NASHVILLE, TENN. — The secret to transitioning from a big pail to a big pouch? R&D.
In 2010, Clorox Co. replaced its 5-gallon pails of Fresh Step cat litter with laminated stand-up pouches.
The consumer-goods giant wanted to replace the problematic and bulky pails — the containers had both plastic and metal components, were difficult to convey and store on a pallet, took up lots of space and required about 144 pounds of excess packaging material to ensure they could be shipped successfully.
Clorox landed on flexible stand-up pouches as an ideal alternative, but transitioning to a new packaging format was a huge undertaking that wasn't taken lightly, said Cecilia Melby, associate research fellow at Clorox and leader of the project.
Melby outlined the packaging conversion in a talk at the Society of the Plastics Industry Inc.'s Flexible Film and Bag conference in Nashville.
The Oakland, Calif.-based company had to balance both consumer and retail considerations. The 42-pound packages of litter are sold at club stores, like Costco and Sam's Club, that have varying display requirements, so they needed to look good from all sides. The packages needed to remain stable during shipping — stores will reject shipments that shift during transit — and arrive without leaks or other failures. Clorox also wanted a more sustainable package.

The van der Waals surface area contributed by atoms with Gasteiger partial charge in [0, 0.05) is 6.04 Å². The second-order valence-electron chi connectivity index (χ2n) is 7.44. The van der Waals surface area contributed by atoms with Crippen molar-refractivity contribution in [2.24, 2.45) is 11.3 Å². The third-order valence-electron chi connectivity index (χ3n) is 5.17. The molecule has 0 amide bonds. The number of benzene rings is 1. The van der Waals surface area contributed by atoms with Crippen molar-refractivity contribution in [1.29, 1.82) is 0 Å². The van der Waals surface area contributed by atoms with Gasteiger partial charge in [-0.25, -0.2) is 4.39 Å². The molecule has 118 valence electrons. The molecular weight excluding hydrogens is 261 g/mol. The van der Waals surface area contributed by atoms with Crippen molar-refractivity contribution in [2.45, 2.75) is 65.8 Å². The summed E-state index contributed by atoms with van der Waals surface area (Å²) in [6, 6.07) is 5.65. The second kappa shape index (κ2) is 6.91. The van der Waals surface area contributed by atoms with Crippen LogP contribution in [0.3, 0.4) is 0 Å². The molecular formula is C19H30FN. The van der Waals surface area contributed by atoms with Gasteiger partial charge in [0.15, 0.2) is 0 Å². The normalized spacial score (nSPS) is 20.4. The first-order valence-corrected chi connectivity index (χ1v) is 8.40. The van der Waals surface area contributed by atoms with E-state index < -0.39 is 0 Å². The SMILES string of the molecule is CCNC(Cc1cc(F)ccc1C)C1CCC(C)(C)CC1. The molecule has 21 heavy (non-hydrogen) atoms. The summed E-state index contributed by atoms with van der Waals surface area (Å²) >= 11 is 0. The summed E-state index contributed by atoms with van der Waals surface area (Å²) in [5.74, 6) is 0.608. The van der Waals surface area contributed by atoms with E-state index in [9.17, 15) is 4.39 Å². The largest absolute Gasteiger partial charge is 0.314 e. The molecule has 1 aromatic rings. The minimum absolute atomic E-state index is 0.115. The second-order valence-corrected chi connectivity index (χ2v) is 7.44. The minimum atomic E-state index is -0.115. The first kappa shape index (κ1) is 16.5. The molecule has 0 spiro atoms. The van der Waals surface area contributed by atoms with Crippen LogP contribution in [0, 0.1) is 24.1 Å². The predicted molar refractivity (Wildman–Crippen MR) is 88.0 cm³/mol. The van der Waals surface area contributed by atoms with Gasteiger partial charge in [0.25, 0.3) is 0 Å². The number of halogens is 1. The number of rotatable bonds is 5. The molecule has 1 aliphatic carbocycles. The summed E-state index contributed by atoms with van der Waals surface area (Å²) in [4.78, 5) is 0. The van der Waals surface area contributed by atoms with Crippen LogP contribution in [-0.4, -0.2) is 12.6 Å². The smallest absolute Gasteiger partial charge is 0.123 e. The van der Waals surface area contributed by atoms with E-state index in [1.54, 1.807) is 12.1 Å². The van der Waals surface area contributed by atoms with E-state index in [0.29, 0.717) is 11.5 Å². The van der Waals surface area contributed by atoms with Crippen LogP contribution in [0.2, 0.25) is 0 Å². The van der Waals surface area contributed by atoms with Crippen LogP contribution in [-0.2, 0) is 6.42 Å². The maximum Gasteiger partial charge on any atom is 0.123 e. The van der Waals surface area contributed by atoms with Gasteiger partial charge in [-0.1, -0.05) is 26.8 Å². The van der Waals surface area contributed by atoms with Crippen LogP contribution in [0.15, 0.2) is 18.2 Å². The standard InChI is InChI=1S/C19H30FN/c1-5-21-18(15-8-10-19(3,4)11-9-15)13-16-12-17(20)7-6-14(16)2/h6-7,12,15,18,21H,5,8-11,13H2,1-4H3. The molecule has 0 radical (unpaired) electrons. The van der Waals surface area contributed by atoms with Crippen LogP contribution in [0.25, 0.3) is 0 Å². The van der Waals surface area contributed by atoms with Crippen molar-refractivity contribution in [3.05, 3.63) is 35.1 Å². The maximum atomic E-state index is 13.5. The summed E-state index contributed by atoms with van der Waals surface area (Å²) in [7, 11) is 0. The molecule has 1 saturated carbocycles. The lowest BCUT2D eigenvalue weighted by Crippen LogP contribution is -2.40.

To entice customers to transition to the pouch, the new package would have to maintain some of the features of the pail. Namely, the pouch would have to be easy to carry and use — whether pouring or scooping litter — and be resealable or reclosable.